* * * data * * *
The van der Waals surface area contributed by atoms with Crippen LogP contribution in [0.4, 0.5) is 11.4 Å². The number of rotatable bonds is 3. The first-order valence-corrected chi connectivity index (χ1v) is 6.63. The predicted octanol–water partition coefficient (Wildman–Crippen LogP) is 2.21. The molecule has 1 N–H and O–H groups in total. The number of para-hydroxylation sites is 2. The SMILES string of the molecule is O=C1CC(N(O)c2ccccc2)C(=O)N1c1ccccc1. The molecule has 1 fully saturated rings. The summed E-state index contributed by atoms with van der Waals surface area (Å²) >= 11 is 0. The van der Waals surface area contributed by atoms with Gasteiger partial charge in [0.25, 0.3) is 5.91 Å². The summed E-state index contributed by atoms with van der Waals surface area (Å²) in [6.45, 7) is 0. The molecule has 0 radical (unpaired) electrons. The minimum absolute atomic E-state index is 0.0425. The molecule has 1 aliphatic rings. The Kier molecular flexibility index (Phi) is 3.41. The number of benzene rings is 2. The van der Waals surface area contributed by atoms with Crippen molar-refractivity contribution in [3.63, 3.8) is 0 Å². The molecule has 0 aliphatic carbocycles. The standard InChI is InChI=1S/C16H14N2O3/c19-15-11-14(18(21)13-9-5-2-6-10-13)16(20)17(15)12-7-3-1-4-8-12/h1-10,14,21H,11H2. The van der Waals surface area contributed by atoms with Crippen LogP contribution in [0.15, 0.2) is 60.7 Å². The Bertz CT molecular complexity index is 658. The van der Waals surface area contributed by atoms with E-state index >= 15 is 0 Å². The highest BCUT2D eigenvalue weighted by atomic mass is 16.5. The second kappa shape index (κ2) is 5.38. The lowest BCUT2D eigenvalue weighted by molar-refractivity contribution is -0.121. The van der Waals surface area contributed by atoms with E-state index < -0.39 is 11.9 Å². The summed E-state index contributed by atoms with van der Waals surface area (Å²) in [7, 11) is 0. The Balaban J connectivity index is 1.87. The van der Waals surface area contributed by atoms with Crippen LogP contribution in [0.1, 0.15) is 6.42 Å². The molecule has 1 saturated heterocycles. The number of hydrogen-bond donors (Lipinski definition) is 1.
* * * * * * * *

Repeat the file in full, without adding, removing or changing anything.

The van der Waals surface area contributed by atoms with Crippen LogP contribution in [0.4, 0.5) is 11.4 Å². The number of rotatable bonds is 3. The first-order valence-corrected chi connectivity index (χ1v) is 6.63. The predicted octanol–water partition coefficient (Wildman–Crippen LogP) is 2.21. The molecule has 1 N–H and O–H groups in total. The number of para-hydroxylation sites is 2. The SMILES string of the molecule is O=C1CC(N(O)c2ccccc2)C(=O)N1c1ccccc1. The molecule has 1 fully saturated rings. The summed E-state index contributed by atoms with van der Waals surface area (Å²) >= 11 is 0. The van der Waals surface area contributed by atoms with Gasteiger partial charge in [0.25, 0.3) is 5.91 Å². The summed E-state index contributed by atoms with van der Waals surface area (Å²) in [6.45, 7) is 0. The molecule has 0 radical (unpaired) electrons. The minimum absolute atomic E-state index is 0.0425. The molecule has 1 aliphatic rings. The Kier molecular flexibility index (Phi) is 3.41. The number of benzene rings is 2. The van der Waals surface area contributed by atoms with Crippen molar-refractivity contribution in [3.63, 3.8) is 0 Å². The molecule has 0 aliphatic carbocycles. The standard InChI is InChI=1S/C16H14N2O3/c19-15-11-14(18(21)13-9-5-2-6-10-13)16(20)17(15)12-7-3-1-4-8-12/h1-10,14,21H,11H2. The van der Waals surface area contributed by atoms with Crippen LogP contribution in [0.15, 0.2) is 60.7 Å². The Bertz CT molecular complexity index is 658. The van der Waals surface area contributed by atoms with E-state index >= 15 is 0 Å². The highest BCUT2D eigenvalue weighted by atomic mass is 16.5. The second kappa shape index (κ2) is 5.38. The lowest BCUT2D eigenvalue weighted by molar-refractivity contribution is -0.121. The van der Waals surface area contributed by atoms with E-state index < -0.39 is 11.9 Å². The summed E-state index contributed by atoms with van der Waals surface area (Å²) in [7, 11) is 0. The Balaban J connectivity index is 1.87. The van der Waals surface area contributed by atoms with Crippen LogP contribution in [0.1, 0.15) is 6.42 Å². The molecule has 1 saturated heterocycles. The number of hydrogen-bond donors (Lipinski definition) is 1.